Women’s Health In The Gambia
The Gambia is the smallest yet most densely populated country on the African continent. The UNDP’s Human Development Report for 2010 ranks the Gambia 151st out of 169 countries on the Human Development Index.
Essential to building stronger economies, achieve internationally agreed goals for development and sustainability is women’s empowerment.
By empowering women, health status and income levels in households and communities can improve.
One of the priority area’s for empowering women is to improve and enhance access to sexual and reproductive health care information and services to address the issues such as female genital mutilation, sexually transmitted diseases, child mortality, and also infertility.
The Gambia is a developing country figuring among the Least Developed Countries (LDCs), with tropical diseases predominating. Malaria, Acute Respiratory Tract Infections and Diarrheal diseases are among the most important causes of morbidity and mortality.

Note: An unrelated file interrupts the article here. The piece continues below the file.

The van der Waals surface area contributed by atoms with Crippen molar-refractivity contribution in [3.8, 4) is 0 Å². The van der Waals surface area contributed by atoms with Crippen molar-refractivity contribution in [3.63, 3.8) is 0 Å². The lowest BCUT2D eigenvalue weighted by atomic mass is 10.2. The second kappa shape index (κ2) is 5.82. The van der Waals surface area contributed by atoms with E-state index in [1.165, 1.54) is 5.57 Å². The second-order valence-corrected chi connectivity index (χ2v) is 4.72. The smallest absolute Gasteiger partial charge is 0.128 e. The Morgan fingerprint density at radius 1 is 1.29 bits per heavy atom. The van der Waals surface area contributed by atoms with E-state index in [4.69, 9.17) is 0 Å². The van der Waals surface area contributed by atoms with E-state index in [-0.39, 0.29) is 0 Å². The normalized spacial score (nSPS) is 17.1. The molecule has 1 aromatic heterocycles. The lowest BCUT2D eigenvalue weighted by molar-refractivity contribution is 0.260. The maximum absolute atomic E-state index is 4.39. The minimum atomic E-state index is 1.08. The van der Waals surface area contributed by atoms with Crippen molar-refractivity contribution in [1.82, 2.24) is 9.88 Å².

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Sexual and reproductive health involves topics such as female genital mutilation, sexually transmitted diseases, child mortality, and also infertility. Infertility prevention and care often remain neglected public health issues.
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The Impact of Infertility
In the Gambia, the inability to conceive is often considered a personal tragedy as well as a curse for the couple, impacting on the entire family and local community. In addition to the personal grief, infertility can lead to stigma, economic hardship, social isolation, or even violence.
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Infertility is often thought to be caused by a curse or interference of spirits. Infertility is not considered a medical problem but causes, and therefore also remedies, are sought in the spiritual world. These may include prayer, spiritual healing, and herbal remedies.
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Fertility care, if available is very basic in the Gambia. Conventional methods of infertility treatment involve the surgical repair of blocked fallopian tubes, success rates of which is doubtful, and blind hormonal stimulation.
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